Obesity Threatens Children's Physical and Mental Health
children who are stigmatized by adults and their peers suffer from low
self esteem and even suicidal thoughts, according to a paper by
scientists from Yale and the University of Hawaii at Manatoa.
analyzes published research gathered from psychological, medical,
social science, and educational databases. Over 100 studies were
included that offered evidence on the associations between obesity,
stigma (e.g., teasing, victimization, and prejudice of obese youth) and
a variety of negative consequences that included social exclusion, low
self esteem, reduced academic and earning potential, avoidance of
physical activity, eating disorders, and even suicide.
discrimination is as important a problem as racial discrimination or
discrimination against children with physical disabilities," the
authors write in the July issue of Psychological Bulletin. "Remedying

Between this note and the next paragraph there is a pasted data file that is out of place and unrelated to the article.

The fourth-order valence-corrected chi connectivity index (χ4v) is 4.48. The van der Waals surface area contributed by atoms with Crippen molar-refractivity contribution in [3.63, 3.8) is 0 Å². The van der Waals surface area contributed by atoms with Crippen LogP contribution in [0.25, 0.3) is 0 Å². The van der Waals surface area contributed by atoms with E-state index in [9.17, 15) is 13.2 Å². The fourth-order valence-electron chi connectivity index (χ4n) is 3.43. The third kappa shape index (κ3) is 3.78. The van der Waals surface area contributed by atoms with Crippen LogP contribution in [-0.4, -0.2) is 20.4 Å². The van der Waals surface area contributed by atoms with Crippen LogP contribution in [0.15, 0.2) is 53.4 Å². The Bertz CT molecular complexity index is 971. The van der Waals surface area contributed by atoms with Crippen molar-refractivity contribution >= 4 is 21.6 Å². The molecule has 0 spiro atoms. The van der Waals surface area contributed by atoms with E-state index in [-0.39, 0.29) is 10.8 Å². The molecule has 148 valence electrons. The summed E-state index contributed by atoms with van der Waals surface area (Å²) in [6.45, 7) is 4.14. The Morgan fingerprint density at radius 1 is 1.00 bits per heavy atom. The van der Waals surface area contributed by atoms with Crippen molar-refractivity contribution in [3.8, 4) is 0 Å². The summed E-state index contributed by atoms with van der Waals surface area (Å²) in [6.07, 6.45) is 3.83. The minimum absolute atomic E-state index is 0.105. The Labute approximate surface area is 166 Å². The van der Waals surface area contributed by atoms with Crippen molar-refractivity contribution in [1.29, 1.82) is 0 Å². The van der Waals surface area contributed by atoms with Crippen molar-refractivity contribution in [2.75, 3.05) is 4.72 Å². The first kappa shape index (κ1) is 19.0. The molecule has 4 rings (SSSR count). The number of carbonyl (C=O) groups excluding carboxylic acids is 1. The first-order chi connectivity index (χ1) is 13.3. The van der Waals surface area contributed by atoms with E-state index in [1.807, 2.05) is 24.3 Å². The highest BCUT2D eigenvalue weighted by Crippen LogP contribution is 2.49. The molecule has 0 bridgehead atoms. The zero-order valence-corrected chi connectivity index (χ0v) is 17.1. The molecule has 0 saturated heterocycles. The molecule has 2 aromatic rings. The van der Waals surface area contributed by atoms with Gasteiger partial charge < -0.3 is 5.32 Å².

it needs to be taken equally seriously if we are to protect the
emotional and physical well-being of our nation’s children."
Among some of the more striking findings highlighted were:
- Adolescents teased about their weight are two-to-three times more likely to report suicidal ideation than their peers.
- Children as young as preschool age ascribe negative characteristics to overweight peers and reject them as potential playmates.
- Overweight adolescents report that parents are a frequent source of weight-based teasing.
- Youth who
reported weight-based victimization are at risk for unhealthy weight
control, binge eating behaviors, and avoidance of physical activity.
who reported being treated unfairly because of their weight had higher
blood pressure than their peers – even after controlling for
weight, activity level and other factors.
provides extensive documentation of the extent of stigmatization,
long-term health consequences of weight bias require further study, as
does identifying methods to effectively reduce stigma toward youth, the
childhood obesity epidemic is rapidly accelerating," said lead author
Rebecca Puhl of the Rudd Center for Food Policy & Obesity at Yale.
"That means thousands of children in North America are at risk for
serious emotional and physical health consequences that science shows
are connected to weight stigma. We cannot overestimate the urgency of
For more information on the Rudd Center for Food Policy & Obesity at Yale, visit www.yaleruddcenter.org